by Mitch Kokai
Senior Political Analyst, John Locke Foundation
Kathy Uradnik writes for the Martin Center about her forced membership in a labor union.
We would be outraged if the federal government or a state government required us to join a political party, or forced us to become a member of a particular religion, or authorized those organizations to speak for us against our will. Government shouldn’t have that power, and thankfully it doesn’t—with the glaring exception of forced union representation. Forced union representation is an affront to the freedom of individuals to choose how and with whom they wish to associate. As we enter the mid-21st century, government continues to mandate that its employees accept union representation, whether they want it or not.
Joining a union, just like joining a political party or a religious group, should be an individual’s free choice. Not joining a union, and not being ascribed its views, should be my free choice, but it isn’t. That’s why I’m fighting to change the law.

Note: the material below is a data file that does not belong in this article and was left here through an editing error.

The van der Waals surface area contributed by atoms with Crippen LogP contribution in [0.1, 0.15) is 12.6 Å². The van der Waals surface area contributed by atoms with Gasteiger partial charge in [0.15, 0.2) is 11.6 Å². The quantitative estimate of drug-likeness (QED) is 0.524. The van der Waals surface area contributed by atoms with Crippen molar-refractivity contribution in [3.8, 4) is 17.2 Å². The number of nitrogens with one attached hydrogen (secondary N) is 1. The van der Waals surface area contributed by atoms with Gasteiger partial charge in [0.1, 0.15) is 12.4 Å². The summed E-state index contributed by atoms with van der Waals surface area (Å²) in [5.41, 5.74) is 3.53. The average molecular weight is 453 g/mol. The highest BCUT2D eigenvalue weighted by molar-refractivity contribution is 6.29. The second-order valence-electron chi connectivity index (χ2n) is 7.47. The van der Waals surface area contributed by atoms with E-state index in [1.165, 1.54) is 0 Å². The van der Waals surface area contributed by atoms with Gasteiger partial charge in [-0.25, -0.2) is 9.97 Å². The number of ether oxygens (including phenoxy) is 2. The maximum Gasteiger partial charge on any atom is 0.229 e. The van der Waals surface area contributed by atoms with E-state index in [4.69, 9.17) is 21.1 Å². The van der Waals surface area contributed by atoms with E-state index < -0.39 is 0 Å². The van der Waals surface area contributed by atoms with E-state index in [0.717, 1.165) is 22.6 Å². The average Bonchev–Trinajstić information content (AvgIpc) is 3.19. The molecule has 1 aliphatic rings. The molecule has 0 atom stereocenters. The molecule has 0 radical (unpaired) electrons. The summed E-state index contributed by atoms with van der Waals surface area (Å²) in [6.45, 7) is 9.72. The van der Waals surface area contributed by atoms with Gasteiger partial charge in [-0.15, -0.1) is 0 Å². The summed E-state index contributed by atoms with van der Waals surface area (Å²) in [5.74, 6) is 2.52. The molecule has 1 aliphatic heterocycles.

I am a professor of political science at St. Cloud State University, one of seven universities in the Minnesota State University System. Since joining the faculty in 1999, I have been forced to accept union representation and have continuously fought for reform.
Many of my union colleagues believe that I’m anti-union. Nothing could be further from the truth. I have strong blue-collar roots, including a long history of union membership in my family. My father was a truck driver for 30 years—a Chicago Teamster no less. My grandfather spent his career in the auto industry; he belonged to the United Automobile Workers. My husband and three generations of his family were members of the steel workers’ union. When I was growing up, most of my relatives belonged to a labor union.
That was fine for them, but it’s not fine for me.